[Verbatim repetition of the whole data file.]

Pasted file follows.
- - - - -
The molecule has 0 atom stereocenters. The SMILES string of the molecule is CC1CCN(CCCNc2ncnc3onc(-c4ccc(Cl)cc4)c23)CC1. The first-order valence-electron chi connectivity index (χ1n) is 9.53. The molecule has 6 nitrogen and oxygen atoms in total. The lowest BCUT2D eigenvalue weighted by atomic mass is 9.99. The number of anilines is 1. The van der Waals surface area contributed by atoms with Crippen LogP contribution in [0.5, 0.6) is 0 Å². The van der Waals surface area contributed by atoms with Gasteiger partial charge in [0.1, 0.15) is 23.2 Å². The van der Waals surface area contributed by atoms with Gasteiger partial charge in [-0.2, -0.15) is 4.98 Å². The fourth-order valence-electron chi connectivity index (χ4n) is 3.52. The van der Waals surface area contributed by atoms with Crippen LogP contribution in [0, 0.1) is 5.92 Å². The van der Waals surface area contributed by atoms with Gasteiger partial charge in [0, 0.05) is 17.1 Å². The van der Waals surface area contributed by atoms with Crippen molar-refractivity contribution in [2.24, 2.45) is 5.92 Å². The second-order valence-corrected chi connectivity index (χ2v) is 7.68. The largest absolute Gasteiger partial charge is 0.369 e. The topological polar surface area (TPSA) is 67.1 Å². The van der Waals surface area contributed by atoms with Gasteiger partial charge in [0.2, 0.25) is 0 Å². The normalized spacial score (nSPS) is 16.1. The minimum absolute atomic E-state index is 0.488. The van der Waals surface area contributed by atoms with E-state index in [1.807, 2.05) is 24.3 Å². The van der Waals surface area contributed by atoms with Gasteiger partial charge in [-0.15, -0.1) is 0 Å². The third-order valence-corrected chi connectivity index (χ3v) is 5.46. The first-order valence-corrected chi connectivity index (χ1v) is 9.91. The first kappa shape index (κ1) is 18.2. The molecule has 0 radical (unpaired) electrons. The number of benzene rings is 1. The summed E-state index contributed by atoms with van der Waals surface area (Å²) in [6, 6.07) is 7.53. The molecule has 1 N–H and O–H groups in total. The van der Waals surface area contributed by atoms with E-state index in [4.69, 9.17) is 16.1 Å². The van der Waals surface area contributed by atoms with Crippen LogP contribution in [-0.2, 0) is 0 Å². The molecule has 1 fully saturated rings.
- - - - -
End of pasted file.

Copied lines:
The molecule has 0 atom stereocenters. The SMILES string of the molecule is CC1CCN(CCCNc2ncnc3onc(-c4ccc(Cl)cc4)c23)CC1. The first-order valence-electron chi connectivity index (χ1n) is 9.53. The molecule has 6 nitrogen and oxygen atoms in total. The lowest BCUT2D eigenvalue weighted by atomic mass is 9.99. The number of anilines is 1. The van der Waals surface area contributed by atoms with Crippen LogP contribution in [0.5, 0.6) is 0 Å². The van der Waals surface area contributed by atoms with Gasteiger partial charge in [0.1, 0.15) is 23.2 Å². The van der Waals surface area contributed by atoms with Gasteiger partial charge in [-0.2, -0.15) is 4.98 Å². The fourth-order valence-electron chi connectivity index (χ4n) is 3.52. The van der Waals surface area contributed by atoms with Crippen LogP contribution in [0, 0.1) is 5.92 Å². The van der Waals surface area contributed by atoms with Gasteiger partial charge in [0, 0.05) is 17.1 Å². The van der Waals surface area contributed by atoms with Crippen molar-refractivity contribution in [2.24, 2.45) is 5.92 Å². The second-order valence-corrected chi connectivity index (χ2v) is 7.68. The largest absolute Gasteiger partial charge is 0.369 e. The topological polar surface area (TPSA) is 67.1 Å². The van der Waals surface area contributed by atoms with Gasteiger partial charge in [0.2, 0.25) is 0 Å². The normalized spacial score (nSPS) is 16.1. The minimum absolute atomic E-state index is 0.488. The van der Waals surface area contributed by atoms with E-state index in [1.807, 2.05) is 24.3 Å². The van der Waals surface area contributed by atoms with Gasteiger partial charge in [-0.15, -0.1) is 0 Å². The third-order valence-corrected chi connectivity index (χ3v) is 5.46. The first-order valence-corrected chi connectivity index (χ1v) is 9.91. The first kappa shape index (κ1) is 18.2. The molecule has 0 radical (unpaired) electrons. The number of benzene rings is 1. The summed E-state index contributed by atoms with van der Waals surface area (Å²) in [6, 6.07) is 7.53. The molecule has 1 N–H and O–H groups in total. The van der Waals surface area contributed by atoms with E-state index in [4.69, 9.17) is 16.1 Å². The van der Waals surface area contributed by atoms with Crippen LogP contribution in [-0.2, 0) is 0 Å². The molecule has 1 fully saturated rings.